Getting To Know Dirt

You walk into a gardening supply center and notice stacks of plastic bags full of soil lining the aisle. There are important differences in those bags of dirt, and knowing how they are used will help you to have a healthier garden, flower bed and yard. When you talk with a landscape design company about yard improvement, you'll have a better idea of what types of soil to put where in your yard. Here is the real scoop on those bags of dirt.


This typically refers to the first few inches of dirt in your yard. This dirt should be a little spongy and contain a small amount of organic matter so grass can easily grow in it. It should not have a high percentage of clay or sand, or you'll have difficulty growing anything in it.

Over time, topsoil can be blown off, washed off, compacted or bereft of nutrients. If this is the case in your yard, have a landscaping service spread fresh topsoil over the yard. Have the landscaper use a tiller to mix the new topsoil with the existing dirt. If you don't mix the two, a barrier can develop between the new and old dirt that makes it difficult for water to penetrate the ground. You'll end up with erosion and drainage problems.

Sandy Soil

This soil has a high percentage of silica and quartz. It doesn't hold water well and is good for areas where you have poor drainage in your yard. Plants that grow well in near-drought conditions do well in sandy soil, but you can mix organic materials (compost) into the soil to help other plants grow there too.


This is made of leaves, bark, wood chips and other yard waste. It's very porous but holds onto moisture well. When mixed with topsoil, it loosens it up and adds more nutrients. When used alone on flower beds and gardens, it retains the water, prevents erosion and protects plant roots from direct sunlight. It also decomposes over time, adding nutrients to the soil.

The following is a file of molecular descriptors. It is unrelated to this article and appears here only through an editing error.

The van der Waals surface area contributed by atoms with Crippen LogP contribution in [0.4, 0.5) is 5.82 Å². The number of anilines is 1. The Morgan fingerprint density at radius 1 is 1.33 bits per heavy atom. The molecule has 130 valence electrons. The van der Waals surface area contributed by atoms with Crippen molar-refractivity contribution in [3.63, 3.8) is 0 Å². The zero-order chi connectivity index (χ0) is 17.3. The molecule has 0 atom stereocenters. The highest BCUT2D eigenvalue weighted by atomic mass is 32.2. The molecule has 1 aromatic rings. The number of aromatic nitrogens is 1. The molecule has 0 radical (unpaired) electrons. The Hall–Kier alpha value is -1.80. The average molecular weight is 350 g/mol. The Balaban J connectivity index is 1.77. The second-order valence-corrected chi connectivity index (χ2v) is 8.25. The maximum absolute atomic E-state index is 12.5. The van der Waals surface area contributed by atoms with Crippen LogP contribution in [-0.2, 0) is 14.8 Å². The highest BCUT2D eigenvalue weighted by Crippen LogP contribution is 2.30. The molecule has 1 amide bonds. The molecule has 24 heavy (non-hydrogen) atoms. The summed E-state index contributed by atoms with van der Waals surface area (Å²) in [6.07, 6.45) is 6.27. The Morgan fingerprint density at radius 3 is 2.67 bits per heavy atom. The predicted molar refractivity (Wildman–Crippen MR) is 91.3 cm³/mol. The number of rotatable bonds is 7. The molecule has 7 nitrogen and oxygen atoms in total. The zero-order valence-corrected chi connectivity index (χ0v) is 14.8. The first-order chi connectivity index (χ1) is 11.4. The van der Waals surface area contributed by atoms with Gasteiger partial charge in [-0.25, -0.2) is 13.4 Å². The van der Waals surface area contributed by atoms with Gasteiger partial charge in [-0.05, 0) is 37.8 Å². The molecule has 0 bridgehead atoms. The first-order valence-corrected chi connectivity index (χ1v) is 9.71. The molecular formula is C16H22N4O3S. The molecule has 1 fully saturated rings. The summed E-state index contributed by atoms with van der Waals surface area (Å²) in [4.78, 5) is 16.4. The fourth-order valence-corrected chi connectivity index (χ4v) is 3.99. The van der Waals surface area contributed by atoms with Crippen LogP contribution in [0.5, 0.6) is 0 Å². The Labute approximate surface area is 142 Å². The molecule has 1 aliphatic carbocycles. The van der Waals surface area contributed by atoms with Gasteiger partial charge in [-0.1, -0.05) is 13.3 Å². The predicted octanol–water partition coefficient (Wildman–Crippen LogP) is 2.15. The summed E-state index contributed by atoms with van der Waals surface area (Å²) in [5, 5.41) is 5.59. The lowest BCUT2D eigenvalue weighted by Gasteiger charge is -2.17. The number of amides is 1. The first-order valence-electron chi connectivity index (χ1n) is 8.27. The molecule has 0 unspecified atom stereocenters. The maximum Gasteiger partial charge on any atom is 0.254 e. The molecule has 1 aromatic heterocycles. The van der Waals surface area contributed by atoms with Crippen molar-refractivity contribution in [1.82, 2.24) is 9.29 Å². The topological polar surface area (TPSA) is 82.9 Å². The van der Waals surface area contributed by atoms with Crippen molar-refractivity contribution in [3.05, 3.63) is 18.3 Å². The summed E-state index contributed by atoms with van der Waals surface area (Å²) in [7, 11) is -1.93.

This term is given to dirt that is a mixture of silt, sand and clay. It is an airy type of soil that helps with drainage in the garden and slows down evaporation. This is a good general-purpose growing medium for gardens and flower beds. Most plants will grow in loam without adding any other organic materials. If you have a large garden, have a landscape company deliver and spread the loam instead of dealing with multiple bags from the garden center.

Peat Moss

This is a dark brown or black mixture of soil dense with organic materials. This dirt keeps plants moist during the driest months. This dirt tends to be slightly acidic compared to the topsoil on which it rests. The high acidity is favored by some plants and it also makes them resistant to disease. Not all plants do well in peat, so check with a professional landscaping company, like Hickory Lane Farm's Nursery & Landscape LLC, before spreading this throughout your flower beds and garden.

Garden Soil

This is a generic term given to dirt mixtures used for growing specific plants. You can find garden soil for roses, flowering shrubs and potted plants. Match the garden soil with the particular type of plant you are growing because other plants won't do a well in soil with a different pH and organic composition. If in doubt, use a good loamy soil, which accommodates nearly any type of plant.